At least Doris has the excuse of naïve youth behind her though. With Susanne’s extra years of experience, she should know exactly what she is walking back into with her old lover, Henrik. For a time, she dances around the decision, silently passing through forests where she spies on his home, and eventually making the call to meet up. Once again, Bergman chooses to carry this stretch of storytelling without dialogue, absorbing us in elegantly composed shots which themselves become expressions of her silent emotional journey.
The contrast between the Susanne we see in these lonely moments and the woman in control of a modelling agency is quite striking. When Doris misses a shoot, Susanne proves herself to be a harsh, assertive woman, though evidently one simply using this severe demeanour as a cover for her own insecurities. Deep down she is “sick with hatred” for Henrik’s wife, even wishing her dead, and yet this intense loathing frightens her. The further we get into Dreams, the more this seemingly confident woman is layered with internal conflicts.
Quite essential to our reading of Susanne’s vulnerability is also the ways Bergman lights close-ups to perfection, especially his dimming of the backlight to emphasise the contours of each expression passing across her face during her rendezvous with Henrik. For a brief time, she is swept away by his romance and invitation to join him in Oslo for a work trip, though such fantasies are short-lived with the arrival of his shrewd, perceptive wife. Her words are cutting – there is no substance to this man whatsoever. He is lazy and tired, and any illusions one might have about carrying on affair with him would be quickly destroyed by his own inability to commit to anyone. Henrik meekly lingers in the background of this scene, framed right between the two women, and with this succinct visual blocking, Bergman definitively proves his inadequacy.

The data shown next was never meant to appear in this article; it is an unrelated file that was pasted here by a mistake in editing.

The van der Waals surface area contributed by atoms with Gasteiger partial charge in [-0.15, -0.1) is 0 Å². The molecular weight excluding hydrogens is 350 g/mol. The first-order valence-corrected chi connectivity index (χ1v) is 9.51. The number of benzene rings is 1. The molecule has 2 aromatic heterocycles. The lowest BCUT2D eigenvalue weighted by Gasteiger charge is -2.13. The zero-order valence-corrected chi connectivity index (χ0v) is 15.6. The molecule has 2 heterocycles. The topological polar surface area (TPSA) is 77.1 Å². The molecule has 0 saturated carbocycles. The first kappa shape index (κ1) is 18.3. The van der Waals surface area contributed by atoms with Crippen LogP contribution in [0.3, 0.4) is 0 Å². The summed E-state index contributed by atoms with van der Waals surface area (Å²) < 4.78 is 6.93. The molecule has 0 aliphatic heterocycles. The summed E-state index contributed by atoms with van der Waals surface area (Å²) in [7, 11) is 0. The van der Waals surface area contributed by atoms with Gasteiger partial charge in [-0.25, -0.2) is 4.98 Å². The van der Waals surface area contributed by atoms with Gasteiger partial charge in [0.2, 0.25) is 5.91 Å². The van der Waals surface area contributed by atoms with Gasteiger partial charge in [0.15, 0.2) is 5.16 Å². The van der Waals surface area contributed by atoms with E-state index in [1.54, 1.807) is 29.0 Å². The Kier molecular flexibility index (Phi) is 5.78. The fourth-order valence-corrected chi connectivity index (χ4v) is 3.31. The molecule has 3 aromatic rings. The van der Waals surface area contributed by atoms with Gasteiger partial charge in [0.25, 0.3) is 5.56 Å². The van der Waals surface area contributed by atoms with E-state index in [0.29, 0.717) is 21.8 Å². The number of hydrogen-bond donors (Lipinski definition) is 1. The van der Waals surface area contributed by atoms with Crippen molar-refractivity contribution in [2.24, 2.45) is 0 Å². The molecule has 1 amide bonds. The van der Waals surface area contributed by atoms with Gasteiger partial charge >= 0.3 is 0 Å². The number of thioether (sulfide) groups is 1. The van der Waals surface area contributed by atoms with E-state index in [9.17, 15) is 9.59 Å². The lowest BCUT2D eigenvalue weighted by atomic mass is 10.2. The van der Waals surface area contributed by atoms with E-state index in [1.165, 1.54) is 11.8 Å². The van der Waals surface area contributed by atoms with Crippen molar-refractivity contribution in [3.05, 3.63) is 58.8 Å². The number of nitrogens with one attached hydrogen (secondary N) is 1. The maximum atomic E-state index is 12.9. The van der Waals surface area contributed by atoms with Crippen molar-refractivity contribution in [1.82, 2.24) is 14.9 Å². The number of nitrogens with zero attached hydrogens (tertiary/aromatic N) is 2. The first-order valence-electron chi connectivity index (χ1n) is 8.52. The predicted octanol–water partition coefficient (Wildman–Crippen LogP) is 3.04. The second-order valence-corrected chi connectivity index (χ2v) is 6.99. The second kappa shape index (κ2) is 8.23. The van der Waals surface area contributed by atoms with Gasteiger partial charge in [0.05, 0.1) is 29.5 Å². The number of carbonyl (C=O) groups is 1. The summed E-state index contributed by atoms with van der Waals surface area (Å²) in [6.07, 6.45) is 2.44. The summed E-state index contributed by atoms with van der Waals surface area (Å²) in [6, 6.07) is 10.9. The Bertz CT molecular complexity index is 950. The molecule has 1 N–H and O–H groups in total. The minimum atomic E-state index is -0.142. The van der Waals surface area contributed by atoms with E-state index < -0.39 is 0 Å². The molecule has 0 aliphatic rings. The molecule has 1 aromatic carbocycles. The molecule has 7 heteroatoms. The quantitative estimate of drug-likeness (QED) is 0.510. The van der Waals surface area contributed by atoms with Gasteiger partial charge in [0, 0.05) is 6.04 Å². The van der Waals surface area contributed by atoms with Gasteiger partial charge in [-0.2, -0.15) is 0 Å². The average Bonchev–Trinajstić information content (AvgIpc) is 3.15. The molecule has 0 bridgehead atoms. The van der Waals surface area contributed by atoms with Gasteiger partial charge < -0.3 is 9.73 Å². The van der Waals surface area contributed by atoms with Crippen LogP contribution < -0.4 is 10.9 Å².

Dreams is bookended with a return to the modelling studio it started in, signalling a withdrawal to the ordinary lives Doris and Susanne have always known, and effectively putting an end to those far-flung fantasies suggested in its title. Even here though, Bergman continues to draw a brilliant formal contrast between these two heartbreaks, letting the wildly emotional Doris emerge with renewed optimism and love for her boyfriend. Meanwhile, Susanne is driven further into her cynicism, tearing up Henrik’s apology letter and re-invitation to meet him in Oslo. She has evidently been in Doris’ situation before and forgotten how deeply this misery could cut her. Perhaps this is just part of life’s cycles though, Bergman posits, leading both young adults and their older, wiser counterparts down the same paths of inevitable disappointment.
Dreams is currently streaming on The Criterion Channel, and is available to rent or buy on iTunes.